Tuesday, May 29, 2012
Newspaper unjustly maligns an innocent man
The newspaper reported that a 29-year-old sleeping female passenger awoke to find a male stranger groping her chest. She left the carriage, the report said, in shock, and then returned to snap a photo of the man she claimed attacked her. She got off the train at the next stop and contacted the police.
Although the woman contacted police immediately, for reasons not revealed in the news report, the police waited three months after the alleged attack to release the photo the woman had taken.
The innocent male passenger came forward and was interviewed by the police. The police said they were able to eliminate him from their inquiries and that he is innocent. It was said to be a case of mistaken identity, and the police said no further action would be taken against him.
So what does the newspaper do? It publishes a news report with the headline, "Police rule out suspect in photograph taken by woman sexually assaulted on a train." And it includes in the report the photograph of the innocent sleeping man! We've included a photo of the news report here, but we've obscured the sleeping man's face, which is plainly visible in the photo.
The man wasn't just innocent, he was apparently sleeping during the entire time the alleged incident occurred. Moreover, he had his photograph secretly taken, only to see his face splashed all over the British media three months later, accused of a heinous crime. And then, even after he's cleared, a major UK newspaper with a massive circulation publishes his photo once more for good measure. And for what purpose?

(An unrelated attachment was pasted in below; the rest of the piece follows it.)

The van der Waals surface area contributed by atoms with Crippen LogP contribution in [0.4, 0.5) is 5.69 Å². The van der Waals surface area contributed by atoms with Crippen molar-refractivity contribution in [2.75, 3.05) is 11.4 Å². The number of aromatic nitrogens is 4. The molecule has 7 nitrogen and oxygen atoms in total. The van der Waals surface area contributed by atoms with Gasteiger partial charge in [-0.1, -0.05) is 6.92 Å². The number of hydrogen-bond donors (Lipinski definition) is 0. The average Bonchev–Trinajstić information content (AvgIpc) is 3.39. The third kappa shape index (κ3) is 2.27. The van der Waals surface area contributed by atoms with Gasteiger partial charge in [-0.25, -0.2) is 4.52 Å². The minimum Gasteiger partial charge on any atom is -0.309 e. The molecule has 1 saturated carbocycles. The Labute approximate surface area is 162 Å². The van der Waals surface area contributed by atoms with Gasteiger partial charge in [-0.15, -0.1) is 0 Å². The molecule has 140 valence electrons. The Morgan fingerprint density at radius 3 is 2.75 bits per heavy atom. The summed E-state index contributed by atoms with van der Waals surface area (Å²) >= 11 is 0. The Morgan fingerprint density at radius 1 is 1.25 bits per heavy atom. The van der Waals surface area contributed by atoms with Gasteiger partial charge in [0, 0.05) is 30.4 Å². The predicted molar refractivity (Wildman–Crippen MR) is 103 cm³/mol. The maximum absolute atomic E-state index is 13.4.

Two years ago, British politicians who opposed a change in the law that would have granted persons accused of sexual assault limited anonymity successfully argued that anonymity would prevent some rape victims from identitifying their attackers. That rationale carried the day in the UK, and legal anonymity for the presumptively innocent did not become the law.
But even that rationale would not have justified this gratuitous photo identification of the wrongly accused man. We can only hope that the man did not suffer the unconscionable stigmatization that too often accompanies the publicity of sexual assault accusations. In the court of public opinion, for too many people, even a wrongful accusation is its own conviction.
A link of the story to a different newspaper: http://news.africanseer.com/world/international/194549-police-admit-they-got-it-wrong-after-circulating-a-photograph-of-a-man-they-thought-had-sexually-assaulted-a-woman-on-a-train.html
Posted by Archivist at Tuesday, May 29, 2012